THE cold war policy of mutual assured destruction stuck many people as mad. If the Soviet Union was wicked and foolish enough to launch a nuclear attack on the United States, killing millions of innocent Americans and plunging the planet into a nuclear winter, it would be crazy to compound this wickedness with a retaliatory strike. Yet that is precisely what US governments promised to do.
The policy was not really mad. It aimed not at mutual destruction but at avoiding any use of nuclear weapons. Its purpose was deterrence. To work, the threat had to be credible; the Soviets had to believe that the Americans really were crazy enough to retaliate even when all was already lost.
Though never achieved, the best way to signal this would have been to establish an automatic mechanism for retaliation, requiring no human judgement, that was triggered by a Soviet nuclear strike. (In Stanley Kubrick’s cold war satire Dr Strangelove, the “Russkies” build such a doomsday machine but forget to tell the Americans about it.)
The threat of nuclear war has receded. Today, it is an economic winter that threatens us. But deterrence is still an important part of the plan for avoiding it. The Stability and Growth Pact, to which all member nations of the euro are signatories, threatens them with large fines should they run deficits greater than 3 per cent of GDP or accumulate government debt in excess of 60 per cent of GDP.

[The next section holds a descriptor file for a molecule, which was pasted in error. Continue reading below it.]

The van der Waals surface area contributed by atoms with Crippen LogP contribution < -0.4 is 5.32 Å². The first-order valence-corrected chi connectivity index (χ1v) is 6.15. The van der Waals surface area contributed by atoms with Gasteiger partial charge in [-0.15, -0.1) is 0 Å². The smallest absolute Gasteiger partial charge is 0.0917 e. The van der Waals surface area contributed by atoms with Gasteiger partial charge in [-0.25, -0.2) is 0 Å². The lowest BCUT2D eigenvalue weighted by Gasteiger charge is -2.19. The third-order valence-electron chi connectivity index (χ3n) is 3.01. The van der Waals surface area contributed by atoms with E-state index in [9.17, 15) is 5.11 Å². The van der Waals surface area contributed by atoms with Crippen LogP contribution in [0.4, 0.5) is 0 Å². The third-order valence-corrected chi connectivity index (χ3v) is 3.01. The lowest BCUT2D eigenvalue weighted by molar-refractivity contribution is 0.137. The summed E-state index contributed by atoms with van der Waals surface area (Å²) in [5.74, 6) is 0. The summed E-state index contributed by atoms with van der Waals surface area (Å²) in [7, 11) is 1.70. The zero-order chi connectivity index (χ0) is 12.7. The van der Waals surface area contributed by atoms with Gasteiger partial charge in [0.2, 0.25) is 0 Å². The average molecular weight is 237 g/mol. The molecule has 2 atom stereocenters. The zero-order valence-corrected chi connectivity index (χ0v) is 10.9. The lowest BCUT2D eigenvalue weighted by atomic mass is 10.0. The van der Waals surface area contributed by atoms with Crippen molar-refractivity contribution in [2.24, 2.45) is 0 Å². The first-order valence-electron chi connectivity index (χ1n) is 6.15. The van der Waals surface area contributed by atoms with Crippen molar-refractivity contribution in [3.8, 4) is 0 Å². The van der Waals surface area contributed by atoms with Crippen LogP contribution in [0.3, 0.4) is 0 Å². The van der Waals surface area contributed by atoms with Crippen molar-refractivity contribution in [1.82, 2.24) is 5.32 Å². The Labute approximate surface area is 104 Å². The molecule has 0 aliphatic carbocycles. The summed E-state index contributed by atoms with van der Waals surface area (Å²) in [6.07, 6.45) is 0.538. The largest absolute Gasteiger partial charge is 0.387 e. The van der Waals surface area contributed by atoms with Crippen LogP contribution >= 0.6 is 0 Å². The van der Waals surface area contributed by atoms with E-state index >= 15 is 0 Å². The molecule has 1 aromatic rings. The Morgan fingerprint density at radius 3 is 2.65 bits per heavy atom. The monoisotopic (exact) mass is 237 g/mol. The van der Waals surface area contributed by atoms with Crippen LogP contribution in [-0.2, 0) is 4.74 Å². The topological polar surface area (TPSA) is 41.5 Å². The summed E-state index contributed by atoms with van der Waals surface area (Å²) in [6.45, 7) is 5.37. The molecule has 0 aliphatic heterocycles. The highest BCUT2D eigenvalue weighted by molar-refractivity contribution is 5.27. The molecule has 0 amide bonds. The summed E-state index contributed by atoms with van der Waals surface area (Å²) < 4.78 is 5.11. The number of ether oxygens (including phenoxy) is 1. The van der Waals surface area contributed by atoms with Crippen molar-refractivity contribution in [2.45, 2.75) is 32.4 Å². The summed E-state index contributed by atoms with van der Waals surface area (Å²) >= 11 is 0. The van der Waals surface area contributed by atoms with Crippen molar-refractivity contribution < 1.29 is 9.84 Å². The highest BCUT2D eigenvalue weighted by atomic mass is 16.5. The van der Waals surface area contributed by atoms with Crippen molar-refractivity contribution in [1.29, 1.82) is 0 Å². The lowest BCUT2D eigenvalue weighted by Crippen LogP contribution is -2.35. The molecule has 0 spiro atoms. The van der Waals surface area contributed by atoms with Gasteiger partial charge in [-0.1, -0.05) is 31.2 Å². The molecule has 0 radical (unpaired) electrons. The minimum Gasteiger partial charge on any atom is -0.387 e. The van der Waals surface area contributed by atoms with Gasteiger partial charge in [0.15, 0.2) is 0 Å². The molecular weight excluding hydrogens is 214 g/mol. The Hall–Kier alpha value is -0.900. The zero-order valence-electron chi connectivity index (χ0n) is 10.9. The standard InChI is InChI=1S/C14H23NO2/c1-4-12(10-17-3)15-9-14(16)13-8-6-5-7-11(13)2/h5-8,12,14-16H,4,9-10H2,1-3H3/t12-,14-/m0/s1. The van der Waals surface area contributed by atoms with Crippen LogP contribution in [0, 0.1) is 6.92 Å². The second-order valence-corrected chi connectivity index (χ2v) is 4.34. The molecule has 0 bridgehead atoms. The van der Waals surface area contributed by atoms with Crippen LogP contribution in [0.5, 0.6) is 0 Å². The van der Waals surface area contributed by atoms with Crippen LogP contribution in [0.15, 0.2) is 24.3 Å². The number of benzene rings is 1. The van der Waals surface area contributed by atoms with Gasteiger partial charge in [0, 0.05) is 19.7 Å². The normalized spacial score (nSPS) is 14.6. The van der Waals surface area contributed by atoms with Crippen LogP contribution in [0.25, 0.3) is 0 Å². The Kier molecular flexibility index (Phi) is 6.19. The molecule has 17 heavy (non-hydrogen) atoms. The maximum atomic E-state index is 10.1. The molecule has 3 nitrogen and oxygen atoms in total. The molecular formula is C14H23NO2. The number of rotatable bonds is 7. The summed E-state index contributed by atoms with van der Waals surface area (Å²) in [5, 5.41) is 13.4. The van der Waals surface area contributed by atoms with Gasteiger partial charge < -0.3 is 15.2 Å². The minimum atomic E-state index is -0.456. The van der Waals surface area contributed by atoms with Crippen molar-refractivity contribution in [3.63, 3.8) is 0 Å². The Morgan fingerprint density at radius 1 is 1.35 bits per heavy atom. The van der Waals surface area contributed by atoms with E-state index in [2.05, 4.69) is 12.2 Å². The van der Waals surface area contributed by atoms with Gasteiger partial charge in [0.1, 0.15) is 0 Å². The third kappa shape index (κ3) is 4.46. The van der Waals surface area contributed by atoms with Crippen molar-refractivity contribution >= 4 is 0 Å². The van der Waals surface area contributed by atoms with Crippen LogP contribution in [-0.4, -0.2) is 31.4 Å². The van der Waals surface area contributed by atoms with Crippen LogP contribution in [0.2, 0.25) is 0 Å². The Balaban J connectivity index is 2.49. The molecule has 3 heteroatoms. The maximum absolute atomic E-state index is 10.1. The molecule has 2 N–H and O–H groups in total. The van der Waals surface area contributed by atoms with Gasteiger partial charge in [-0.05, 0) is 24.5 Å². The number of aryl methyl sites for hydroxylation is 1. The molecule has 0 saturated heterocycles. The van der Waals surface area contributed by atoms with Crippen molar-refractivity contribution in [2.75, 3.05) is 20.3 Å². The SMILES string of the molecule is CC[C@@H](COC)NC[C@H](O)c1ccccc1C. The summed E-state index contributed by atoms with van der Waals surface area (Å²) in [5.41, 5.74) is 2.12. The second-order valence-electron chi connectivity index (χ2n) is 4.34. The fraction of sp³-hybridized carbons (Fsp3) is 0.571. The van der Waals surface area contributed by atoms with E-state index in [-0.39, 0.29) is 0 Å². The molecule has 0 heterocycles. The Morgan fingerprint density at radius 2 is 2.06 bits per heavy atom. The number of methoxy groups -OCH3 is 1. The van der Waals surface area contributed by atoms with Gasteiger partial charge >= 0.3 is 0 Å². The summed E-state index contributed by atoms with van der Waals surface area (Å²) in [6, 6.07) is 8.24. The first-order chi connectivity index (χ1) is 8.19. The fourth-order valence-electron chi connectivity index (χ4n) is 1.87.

This threat did not deter any Eurozone government from exceeding these limits. They probably suspected that, when they got in trouble, no one would be crazy enough to compound their economic woes by imposing a fine on them. And, as it has turned out, they were right. So President Nicolas Sarkozy and Chancellor Angela Merkel, both old enough to have enjoyed Dr Strangelove, now propose that the penalties be imposed “automatically”.
Never mind the implausibility of Sarkozy, Merkel or anyone else designing a fine-imposing automaton that will obviate the need for any human decisions in the matter. Suppose fines really could be imposed automatically. The policy is still lunacy.
Ask first why one country in the Eurozone, such as Germany, should wish another, such as Greece, to keep its debt levels low. The Germans must fear that they will end up repaying Greek debt if the Greeks cannot do so themselves; Germans must believe themselves to be guarantors of Greek debt. If so, the Greeks will be unconstrained in their borrowing, and the Germans will pay the price. Hence the need for a deterrent.
Yet a fine cannot possibly deter Greek borrowing. The fine will simply become an addition to Greek debt and the Germans will end up paying it themselves. If you promise to pay someone’s debts, you cannot effectively threaten him with fines, automatic of not.
And, if you do not propose to pay someone’s debts, then you should not threaten him with penalties for borrowing too much, because doing so can only suggest to him that you do not mean it. If you are not, in the end, going to pay his bills, why do you care how much he borrows? Your threat is an implicit guarantee.
Despite its bad press and unfortunate acronym, mutual assured destruction was an effective way of preventing nuclear war. Merkel’s and Sarkozy’s “automatic fines” are a policy of self assured destruction, which fully deserves its acronym.
Jamie Whyte is a senior fellow of the Cobden Centre.